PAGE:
• Photo of the Week - April 11, 2014

    By Rachael Woodson

    Lavender season in Provence is getting closer, and peak season is from June to August. This photograph was taken outside the Abbaye Notre-Dame de Sénanque, near the village of Gordes in the Vaucluse department. The Cistercian abbey was founded in 1148 and the monks who live there grow lavender and keep honey bees in the surrounding fields. It's a major destination for visitors looking to experience the sight and smell of the purple fields of the region.

    Last Updated ( Friday, 11 April 2014 )
  • Photo of the Week - April 4, 2014

    By Rachael Woodson

    « Regardons l'horizon ensemble. Qu'y voit-on ? Qu'en Avril les amours s'en donnent à foison. »

    "Let's look at the horizon together. What do we see? That in April love is abundant."


    Last Updated ( Thursday, 03 April 2014 )
  • Photo of the Week - March 28, 2014

    By Rachael Woodson

    One evening last week I noticed a strange bluish light at my window that very suddenly took over the rainy sky. It seemed almost unreal. Intrigued, I went upstairs into le grenier (the attic) and opened the door onto the terrace...


    Last Updated ( Saturday, 29 March 2014 )
  • Photo of the Week - March 21, 2014

    By Rachael Woodson

    This week's photo gives us a glimpse at Henri Cartier-Bresson's first Leica, the Leica I, which had a shutter speed range of 1/20 to 1/500 of a second. The French photographer, known as the 'father of photojournalism', bought and began using the Leica in Marseille in the early 1930s. He was spending time with the Surrealists and became interested in the temporal aspects of photography. Much of his early work, including early paintings and sketches, are currently being exhibited at the Centre Pompidou in Paris. The exhibition gives and extensive chronological look at Cartier-Bresson's work.

    Last Updated ( Thursday, 20 March 2014 )
  • Photo of the Week - March 14, 2014

    By Rachael Woodson

    Last weekend on a biking excursion I discovered Pont Van Gogh, a drawbridge near Arles that was the source of inspiration for several paintings by Vincent van Gogh in 1888. The original bridge, which was called the Pont de Langlois, was one of eleven built by a Dutch engineer along the canal that was created in the 19th century to connect Arles and Port-de-Bouc. This bridge was replaced in 1930, and was then destroyed during World War II. The reconstructed bridge which stands there today is called Pont Van Gogh (Van Gogh bridge).

    Last Updated ( Friday, 14 March 2014 )
  • Photo of the Week - March 7, 2014

    By Rachael Woodson

    This photo looks to be the 'before' shot of a duo of acrobats getting ready to perform a saut périlleux à bicyclette (a perilous bicycle jump). It was taken on March 22, 1910, the same year that saw the Great Flood of Paris, the birth of photographer Willy Ronis and the death of painter Henri Rousseau.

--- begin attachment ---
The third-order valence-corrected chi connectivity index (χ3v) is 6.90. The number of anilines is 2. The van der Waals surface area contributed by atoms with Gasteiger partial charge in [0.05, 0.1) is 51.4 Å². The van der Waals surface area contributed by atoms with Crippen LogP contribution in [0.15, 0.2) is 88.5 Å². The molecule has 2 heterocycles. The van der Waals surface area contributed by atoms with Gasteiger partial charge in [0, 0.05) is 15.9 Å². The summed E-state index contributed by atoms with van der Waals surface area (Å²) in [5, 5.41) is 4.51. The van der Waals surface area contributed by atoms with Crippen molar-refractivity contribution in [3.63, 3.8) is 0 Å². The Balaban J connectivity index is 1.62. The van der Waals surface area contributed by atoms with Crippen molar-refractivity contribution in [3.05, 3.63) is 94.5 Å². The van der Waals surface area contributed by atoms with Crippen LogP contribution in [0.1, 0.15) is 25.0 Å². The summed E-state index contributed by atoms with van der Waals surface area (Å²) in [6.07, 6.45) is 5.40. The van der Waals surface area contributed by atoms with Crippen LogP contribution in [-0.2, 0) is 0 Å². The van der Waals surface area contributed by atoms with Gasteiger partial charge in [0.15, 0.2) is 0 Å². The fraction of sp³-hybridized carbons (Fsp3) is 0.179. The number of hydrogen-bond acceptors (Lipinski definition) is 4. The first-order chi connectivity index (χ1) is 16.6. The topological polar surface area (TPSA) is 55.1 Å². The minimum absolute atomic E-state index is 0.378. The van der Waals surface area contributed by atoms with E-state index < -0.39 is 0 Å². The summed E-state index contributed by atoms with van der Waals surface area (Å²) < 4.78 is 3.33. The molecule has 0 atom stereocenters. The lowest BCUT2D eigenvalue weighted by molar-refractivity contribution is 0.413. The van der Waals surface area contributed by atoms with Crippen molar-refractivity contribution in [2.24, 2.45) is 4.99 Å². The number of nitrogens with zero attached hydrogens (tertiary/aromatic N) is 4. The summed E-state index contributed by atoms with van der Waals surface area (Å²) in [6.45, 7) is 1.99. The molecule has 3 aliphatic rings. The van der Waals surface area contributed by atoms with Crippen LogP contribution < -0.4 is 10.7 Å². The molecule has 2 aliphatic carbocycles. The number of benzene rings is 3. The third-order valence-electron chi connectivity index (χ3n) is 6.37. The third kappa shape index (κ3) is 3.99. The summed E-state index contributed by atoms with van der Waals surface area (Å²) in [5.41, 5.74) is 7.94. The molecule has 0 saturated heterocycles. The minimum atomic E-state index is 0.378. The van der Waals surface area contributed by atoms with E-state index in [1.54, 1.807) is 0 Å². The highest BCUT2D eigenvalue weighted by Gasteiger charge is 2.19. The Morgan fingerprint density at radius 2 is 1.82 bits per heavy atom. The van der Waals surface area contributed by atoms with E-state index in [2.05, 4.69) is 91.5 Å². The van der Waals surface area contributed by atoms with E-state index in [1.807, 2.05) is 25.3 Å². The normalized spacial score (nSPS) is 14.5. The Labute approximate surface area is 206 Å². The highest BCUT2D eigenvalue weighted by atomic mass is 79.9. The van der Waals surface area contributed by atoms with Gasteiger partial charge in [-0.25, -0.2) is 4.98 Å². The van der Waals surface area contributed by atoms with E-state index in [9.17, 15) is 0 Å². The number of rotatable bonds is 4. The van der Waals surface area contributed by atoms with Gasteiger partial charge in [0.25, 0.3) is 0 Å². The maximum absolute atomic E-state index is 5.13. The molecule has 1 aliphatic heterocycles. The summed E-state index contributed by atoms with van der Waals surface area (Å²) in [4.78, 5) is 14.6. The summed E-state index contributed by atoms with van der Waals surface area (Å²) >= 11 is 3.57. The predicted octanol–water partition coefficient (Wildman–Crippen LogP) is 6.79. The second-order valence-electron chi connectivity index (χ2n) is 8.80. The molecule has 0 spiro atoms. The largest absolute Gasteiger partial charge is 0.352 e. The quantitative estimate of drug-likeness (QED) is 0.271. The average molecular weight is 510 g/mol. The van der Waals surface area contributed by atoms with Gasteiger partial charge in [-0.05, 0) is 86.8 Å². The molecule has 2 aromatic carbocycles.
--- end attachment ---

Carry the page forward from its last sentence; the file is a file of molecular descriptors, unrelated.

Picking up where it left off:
Last Updated ( Sunday, 09 March 2014 )
  • Photo of the Week - February 28, 2014

    By Rachael Woodson

    "The sky is aquamarine, the water is royal blue, the ground is mauve. The town is blue and purple. The gas is yellow and the reflections are russet gold descending down to green-bronze. On the aquamarine field of the sky the Great Bear is a sparkling green and pink, whose discreet paleness contrasts with the brutal gold of the gas. Two colorful figurines of lovers in the foreground."

    Last Updated ( Wednesday, 05 March 2014 )
  • Photo of the Week - February 22, 2014

    By Rachael Woodson

    American photographer Imogen Cunningham began photographing as a young woman in the early 1900s. While studying at the University of Washington in Seattle, she studied photography chemistry and photographed plants for the botany department in order to finance her education. She learned more about portrait photography working in Edward S. Curtis' studio and later opened her own studio in Seattle, often making portraits of people in their homes or in the woods nearby her home. This photograph, entitled The Dream, was taken early on in her career, in 1910.

    Last Updated ( Friday, 21 February 2014 )
  • Photo of the Week - February 14, 2014

    By Rachael Woodson

    This week's photo gives a glimpse inside Marseille's biggest flea market, le marché des puces. There is a diverse selection of markets to be found in the second largest city of France, including a famous fish market on the Vieux-Port each morning, the Marché des capucins with it's stalls of spices, herbs and exotic fruits, a farmers' market held each Wednesday in the Cours Julien and a used book market every other Saturday.

    Last Updated ( Friday, 14 February 2014 )
  • Photo of the Week - February 7, 2014

    By Rachael Woodson

    L'Amour - the name of the water-spurting lips photographed here that is one of sixteen sculptures that make up the Stravinsky Fountain. Inspired by Russian composer Igor Stravinsky's major works, the public fountain was created in 1983 by sculptors Jean Tinguely and Niki de Saint Phalle. Its 580 square meters are situated in the 4th arrondissement between the Centre Pompidou and the Église Saint-Merri, and are built over part of the IRCAM, the Institut de recherche et coordination acoustique/musique. The sculptures in the fountain were notably inspired by Stravinsky's avant-garde ballet The Rite of Spring.

    Last Updated ( Friday, 07 February 2014 )
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